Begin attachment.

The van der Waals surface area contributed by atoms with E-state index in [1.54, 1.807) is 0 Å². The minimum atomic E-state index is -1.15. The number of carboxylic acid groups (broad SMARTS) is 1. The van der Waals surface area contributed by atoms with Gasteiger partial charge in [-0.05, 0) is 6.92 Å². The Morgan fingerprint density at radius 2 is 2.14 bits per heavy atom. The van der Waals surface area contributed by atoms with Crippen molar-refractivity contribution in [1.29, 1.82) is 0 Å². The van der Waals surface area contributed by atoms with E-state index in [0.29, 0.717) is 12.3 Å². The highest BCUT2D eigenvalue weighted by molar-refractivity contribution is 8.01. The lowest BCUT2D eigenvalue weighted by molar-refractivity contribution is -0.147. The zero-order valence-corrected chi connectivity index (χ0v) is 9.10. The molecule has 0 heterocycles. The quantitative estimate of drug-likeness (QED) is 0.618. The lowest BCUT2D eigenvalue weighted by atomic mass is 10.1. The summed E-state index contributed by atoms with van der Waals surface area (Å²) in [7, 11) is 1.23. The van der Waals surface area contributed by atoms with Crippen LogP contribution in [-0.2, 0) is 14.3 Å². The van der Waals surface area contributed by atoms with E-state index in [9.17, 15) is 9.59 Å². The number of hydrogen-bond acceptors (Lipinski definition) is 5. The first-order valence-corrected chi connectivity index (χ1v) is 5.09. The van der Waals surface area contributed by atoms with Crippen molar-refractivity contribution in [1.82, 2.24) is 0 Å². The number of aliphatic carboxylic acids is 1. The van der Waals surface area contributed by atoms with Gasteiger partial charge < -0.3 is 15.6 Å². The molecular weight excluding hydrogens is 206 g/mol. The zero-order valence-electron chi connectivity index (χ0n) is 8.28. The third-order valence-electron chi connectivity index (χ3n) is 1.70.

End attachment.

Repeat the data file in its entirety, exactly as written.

The van der Waals surface area contributed by atoms with E-state index in [1.54, 1.807) is 0 Å². The minimum atomic E-state index is -1.15. The number of carboxylic acid groups (broad SMARTS) is 1. The van der Waals surface area contributed by atoms with Gasteiger partial charge in [-0.05, 0) is 6.92 Å². The Morgan fingerprint density at radius 2 is 2.14 bits per heavy atom. The van der Waals surface area contributed by atoms with Crippen molar-refractivity contribution in [1.29, 1.82) is 0 Å². The van der Waals surface area contributed by atoms with E-state index in [0.29, 0.717) is 12.3 Å². The highest BCUT2D eigenvalue weighted by molar-refractivity contribution is 8.01. The lowest BCUT2D eigenvalue weighted by molar-refractivity contribution is -0.147. The zero-order valence-corrected chi connectivity index (χ0v) is 9.10. The molecule has 0 heterocycles. The quantitative estimate of drug-likeness (QED) is 0.618. The lowest BCUT2D eigenvalue weighted by atomic mass is 10.1. The summed E-state index contributed by atoms with van der Waals surface area (Å²) in [7, 11) is 1.23. The van der Waals surface area contributed by atoms with Crippen LogP contribution in [-0.2, 0) is 14.3 Å². The van der Waals surface area contributed by atoms with E-state index in [9.17, 15) is 9.59 Å². The number of hydrogen-bond acceptors (Lipinski definition) is 5. The first-order valence-corrected chi connectivity index (χ1v) is 5.09. The van der Waals surface area contributed by atoms with Crippen molar-refractivity contribution in [1.82, 2.24) is 0 Å². The number of aliphatic carboxylic acids is 1. The van der Waals surface area contributed by atoms with Gasteiger partial charge < -0.3 is 15.6 Å². The molecular weight excluding hydrogens is 206 g/mol. The zero-order valence-electron chi connectivity index (χ0n) is 8.28. The third-order valence-electron chi connectivity index (χ3n) is 1.70.